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Used correctly, mulch keeps weeds from getting the light and warmth they need to survive.
Weeds need light and warm soil to survive. To use mulch as a natural weed barrier, you need to put down a 2- to 3-inch layer. That's enough to keep most weed seeds from sprouting. Because you block their access to sunlight, they won't have enough energy to push through the mulch.
Weeds are a nuisance, ugly, and can even be invasive. They steal water and nutrients from the plants you love. If you pull them out, they often grow right back. They hog the sun, and act like garden bullies. Even so, you can't bring yourself to spray them into oblivion with week killers. So, how do you naturally help keep them out of your garden? Simple. With mulch.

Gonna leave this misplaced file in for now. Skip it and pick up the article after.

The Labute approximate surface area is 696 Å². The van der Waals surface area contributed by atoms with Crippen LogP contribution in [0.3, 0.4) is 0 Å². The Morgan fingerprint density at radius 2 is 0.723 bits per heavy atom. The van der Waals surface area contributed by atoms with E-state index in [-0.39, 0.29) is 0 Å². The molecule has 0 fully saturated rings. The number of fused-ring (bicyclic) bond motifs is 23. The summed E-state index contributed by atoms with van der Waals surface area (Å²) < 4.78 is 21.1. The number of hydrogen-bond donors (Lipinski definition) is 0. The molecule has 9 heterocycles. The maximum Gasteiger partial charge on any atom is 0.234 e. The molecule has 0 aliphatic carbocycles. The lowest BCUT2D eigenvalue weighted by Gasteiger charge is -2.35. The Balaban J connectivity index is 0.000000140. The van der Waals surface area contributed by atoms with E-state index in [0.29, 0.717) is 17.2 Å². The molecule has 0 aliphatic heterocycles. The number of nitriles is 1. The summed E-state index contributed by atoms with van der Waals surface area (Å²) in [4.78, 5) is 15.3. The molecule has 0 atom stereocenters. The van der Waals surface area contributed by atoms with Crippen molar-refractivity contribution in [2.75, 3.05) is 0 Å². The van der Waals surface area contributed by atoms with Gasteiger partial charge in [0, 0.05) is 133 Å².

Different mulches have different uses. Pebbles and small stones can be considered mulch, but don't break down and amend the soil. Straw is often used in vegetable gardens, but it tends to contain many weed seeds. Grass clippings are also popular, but they lack aesthetic appeal. Your best bet is bark mulch, such asScotts® Nature Scapes® Color Enhanced Mulch orScotts® Nature Scapes® Triple Shred Mulch. It gives your garden a clean, finished look while holding down weeds. Also, since it's a natural product, it amends your soil as it breaks down over time.
If you have a bed of perennials, wait until the flowers push through, then lay down a 2- to 3-inch layer of mulch all around them. When planting annual flowers, plant them first and then mulch the surrounding area. If you're mulching around trees, shrubs or roses, avoid piling the mulch against the bases of the trunks and stems. Because Scotts® Nature Scapes® Mulches are a natural wood product that breaks down over time, you will need to replenish the mulch annually to maintain a 2- to 3-inch layer.